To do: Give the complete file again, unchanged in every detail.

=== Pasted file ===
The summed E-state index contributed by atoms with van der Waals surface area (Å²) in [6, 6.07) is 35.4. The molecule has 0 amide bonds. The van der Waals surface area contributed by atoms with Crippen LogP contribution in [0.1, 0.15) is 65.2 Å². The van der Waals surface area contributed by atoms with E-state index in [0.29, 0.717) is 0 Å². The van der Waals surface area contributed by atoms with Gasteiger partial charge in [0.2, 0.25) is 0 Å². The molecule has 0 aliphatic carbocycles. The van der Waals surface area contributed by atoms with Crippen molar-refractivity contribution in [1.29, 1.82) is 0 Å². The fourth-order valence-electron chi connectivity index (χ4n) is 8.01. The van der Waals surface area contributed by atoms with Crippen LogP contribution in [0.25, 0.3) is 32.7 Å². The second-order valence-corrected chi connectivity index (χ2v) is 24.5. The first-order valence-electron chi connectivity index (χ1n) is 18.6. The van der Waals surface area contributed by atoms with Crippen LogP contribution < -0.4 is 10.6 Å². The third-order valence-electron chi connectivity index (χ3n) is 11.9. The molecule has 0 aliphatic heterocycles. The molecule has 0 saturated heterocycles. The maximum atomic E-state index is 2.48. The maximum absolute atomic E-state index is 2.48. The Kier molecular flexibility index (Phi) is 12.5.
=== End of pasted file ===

The summed E-state index contributed by atoms with van der Waals surface area (Å²) in [6, 6.07) is 35.4. The molecule has 0 amide bonds. The van der Waals surface area contributed by atoms with Crippen LogP contribution in [0.1, 0.15) is 65.2 Å². The van der Waals surface area contributed by atoms with E-state index in [0.29, 0.717) is 0 Å². The van der Waals surface area contributed by atoms with Gasteiger partial charge in [0.2, 0.25) is 0 Å². The molecule has 0 aliphatic carbocycles. The van der Waals surface area contributed by atoms with Crippen molar-refractivity contribution in [1.29, 1.82) is 0 Å². The fourth-order valence-electron chi connectivity index (χ4n) is 8.01. The van der Waals surface area contributed by atoms with Crippen LogP contribution in [0.25, 0.3) is 32.7 Å². The second-order valence-corrected chi connectivity index (χ2v) is 24.5. The first-order valence-electron chi connectivity index (χ1n) is 18.6. The van der Waals surface area contributed by atoms with Crippen LogP contribution < -0.4 is 10.6 Å². The third-order valence-electron chi connectivity index (χ3n) is 11.9. The molecule has 0 aliphatic heterocycles. The molecule has 0 saturated heterocycles. The maximum atomic E-state index is 2.48. The maximum absolute atomic E-state index is 2.48. The Kier molecular flexibility index (Phi) is 12.5.